1. We are of opinion that the case has been dealt with by the learned Magistrate from an entirely erroneous point of view. The prosecution case-was that out of a gross amount of Rs. 2,500 odd which the accused had collected as the Gomastha in the complainant's estate a sum of Rs. 1,900 odd only was credited by him to the sherista of the estate and the prosecution put forward three items, namely Rs. 75, Rs. 31-6-0 and Rs. 189-6 making up a total of Rs. 124-15-6 as the sum in respect of which criminal breach of trust had been committed by the accused. The learned Magistrate in two places in his judgment and also in the explanation which he has submitted in answer to this Rule has indicated vary definitely that he has dealt with the case on the footing that once the prosecution succeeded in proving that the accused had collected the said three items of money, it was for him to prove that he had paid those amounts into the complainant's sherista. At one place in his judgment he has said:
The accused says he paid the amounts duly into the sherista but has not adduced any evi-dence to prove this payment.
2. Again at another place in his judgment he has said. 'He (the accused) has failed to discharge the onus'. In the explanation also the learned Magistrate has emphasized the fact that the accused had failed to prove the payments either by any eye-witness or by documentary evidence. It is settled law that the onus remains always on the prosecution to prove its case in its entirety and it does not change merely because the prosecution has succeeded in proving one part of its case. All the elements making up the offence have to be proved by the prosecution. In order to establish in the affirmative that the accused had committed criminal breach of trust in respect of these amounts, the prosecution had to give evidence as regards the actual procedure that used to bo adopted by the accused for the purpose of paying in such realizations as be used to make and for that purpose if; was necessary for the prosecution to go into details to produce and prove not merely the pucca books of the estate which had been produced in this case and the four challans which had been proved for the purpose of showing that the sum of Rs. 1,900 odd was deposited by the accused, but the entire book of challans in order to prove that no other amounts were neither in fact paid nor could possibly have been paid by the accused (paid into the sherista). The case has not been tried from that point of view, and presumably for the reason that the learned Magistrate as also perhaps those who are in charge of the prosecution were of opinion that when the accused set up a definite case of having made the payments it was for him to establish that case by oral or documentary evidence.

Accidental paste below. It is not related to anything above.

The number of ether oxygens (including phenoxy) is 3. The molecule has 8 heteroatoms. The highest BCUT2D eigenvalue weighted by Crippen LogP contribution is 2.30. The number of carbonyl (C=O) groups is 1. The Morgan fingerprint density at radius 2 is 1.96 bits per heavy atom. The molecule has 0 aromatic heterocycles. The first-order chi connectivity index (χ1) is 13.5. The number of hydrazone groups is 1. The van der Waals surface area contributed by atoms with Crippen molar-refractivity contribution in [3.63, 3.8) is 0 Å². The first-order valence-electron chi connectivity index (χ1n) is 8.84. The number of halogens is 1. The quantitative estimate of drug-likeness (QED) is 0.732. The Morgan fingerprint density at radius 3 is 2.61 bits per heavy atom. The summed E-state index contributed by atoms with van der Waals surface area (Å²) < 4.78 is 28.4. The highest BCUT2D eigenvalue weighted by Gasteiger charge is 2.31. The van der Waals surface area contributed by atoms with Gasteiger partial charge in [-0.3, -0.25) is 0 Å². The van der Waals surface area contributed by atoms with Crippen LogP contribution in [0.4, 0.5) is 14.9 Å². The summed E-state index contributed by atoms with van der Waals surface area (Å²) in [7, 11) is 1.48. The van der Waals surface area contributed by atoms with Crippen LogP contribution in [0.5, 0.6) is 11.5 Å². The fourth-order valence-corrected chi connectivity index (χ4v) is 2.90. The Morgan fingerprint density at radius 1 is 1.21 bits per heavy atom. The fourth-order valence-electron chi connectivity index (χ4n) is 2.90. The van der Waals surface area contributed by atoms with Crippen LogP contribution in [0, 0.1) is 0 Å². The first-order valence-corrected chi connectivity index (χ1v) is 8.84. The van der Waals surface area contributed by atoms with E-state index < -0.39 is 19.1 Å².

3. There is a further mistake which appears to have been made with reference to the evidence of the defence witness No. 3. In the explanation which the learned Magistrate has submitted as also in his judgment he has said that that witness admitted that the accused used to keep duplicate challans of amounts paid in the sherista and the learned Magistrate has also referred to the fact that none of such challans is forthcoming. Presumably, he thought that when such was the practice, non-production of the duplicate challans by the accused was a fact which would give rise to an inference adverse to the ac-cused. On an examination of the record of the case, however it appears that D. W. 3 said that during the time he, that is to say the witness, was the khajanchi, he, that is to say the witness, used to keep with him one duplicate of the challan. On the materials such as they are before us it is not possible to say that a case of criminal breach of trust has been proved as against the accused. We accordingly make the Rule absolute, set aside the conviction of the accused under Section 408, I. P. C., and also the sentence passed on him. He will be acquitted and released from his bail.